Ice cubes and candles? It might sound messy, but as far as home decor goes, fire and ice can be a great combination. Your child can make beautiful and unique candles as a gift for others or to enjoy around the home!
What You Need:
- 1-liter milk carton, washed and dried
- 8-ounces of wax
- Sauté pan
- Old metal coffee can, washed and dried
- Oven mitt
What You Do:
- Invite your child to cut and remove the top half of the milk carton and use a paper towel to dry the container.
- Offer your child a ruler and invite him to measure the side of the container, and then add an inch, encouraging his math and measurement skills! He can use the number he comes up with to measure and cut a length of wick for the candle.
- Now your child can tie the wick to the pencil and position it across the top of the milk container, so that the wick hangs in the middle straight down to the bottom of the milk carton.
- Help your child create a double-boiler for melting the candle wax by filling the bottom of a sauté pan with water and positioning the washed and dried coffee can in the middle. Your child can turn the heat to medium and then place cubes of the candle wax in the coffee can.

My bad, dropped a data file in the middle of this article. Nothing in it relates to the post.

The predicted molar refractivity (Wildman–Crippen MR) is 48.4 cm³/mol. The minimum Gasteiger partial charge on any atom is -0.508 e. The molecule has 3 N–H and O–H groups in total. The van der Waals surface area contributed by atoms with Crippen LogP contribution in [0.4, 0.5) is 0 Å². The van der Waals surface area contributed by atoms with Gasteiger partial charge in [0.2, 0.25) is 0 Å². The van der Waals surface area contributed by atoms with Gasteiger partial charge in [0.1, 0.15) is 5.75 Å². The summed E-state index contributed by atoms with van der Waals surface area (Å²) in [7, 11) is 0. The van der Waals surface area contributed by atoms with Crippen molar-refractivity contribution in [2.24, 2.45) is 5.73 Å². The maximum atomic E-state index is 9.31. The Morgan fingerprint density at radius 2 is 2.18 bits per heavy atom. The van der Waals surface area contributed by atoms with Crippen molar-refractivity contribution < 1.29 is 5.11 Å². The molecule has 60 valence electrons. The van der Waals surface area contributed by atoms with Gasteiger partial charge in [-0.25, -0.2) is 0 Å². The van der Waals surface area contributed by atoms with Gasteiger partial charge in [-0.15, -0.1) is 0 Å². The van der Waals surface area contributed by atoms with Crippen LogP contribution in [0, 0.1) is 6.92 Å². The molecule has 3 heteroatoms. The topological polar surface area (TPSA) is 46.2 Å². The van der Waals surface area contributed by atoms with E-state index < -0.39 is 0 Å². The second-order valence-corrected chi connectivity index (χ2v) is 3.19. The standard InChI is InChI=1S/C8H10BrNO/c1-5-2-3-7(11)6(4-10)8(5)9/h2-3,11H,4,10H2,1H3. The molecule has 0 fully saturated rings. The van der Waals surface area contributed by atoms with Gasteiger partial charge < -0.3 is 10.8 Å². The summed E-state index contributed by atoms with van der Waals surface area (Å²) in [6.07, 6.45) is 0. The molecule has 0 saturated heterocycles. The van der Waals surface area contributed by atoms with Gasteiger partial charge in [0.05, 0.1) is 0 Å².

- Encourage your child to watch as the wax melts, making sure the water doesn’t simmer out of the sauté pan. Once the wax has melted, he can turn off the heat and get the rest of the candle preparations completed.
- Offer your child several ice cubes to drop in the bottom of the milk container. He can carefully place the ice cubes around the wick and sprinkle with glitter.
- Now invite your child to carefully pour the wax into the milk carton over the ice cubes and glitter – use an oven mitt; wax is hot!
- Once all the wax has been poured, let the candle set overnight. Then, invite your child to cut the wick from the pencil and peel away the milk carton – over the sink! That hot wax, leaving interesting nooks and crannies in your child’s special candle, has melted all the ice cubes!
- Invite your child to find the perfect spot to put the candle, making sure to put a small plate underneath it, and ask an adult for help lighting it.
Sarah Lipoff has a K-12 Art Education degree and enjoys working with kids of all ages.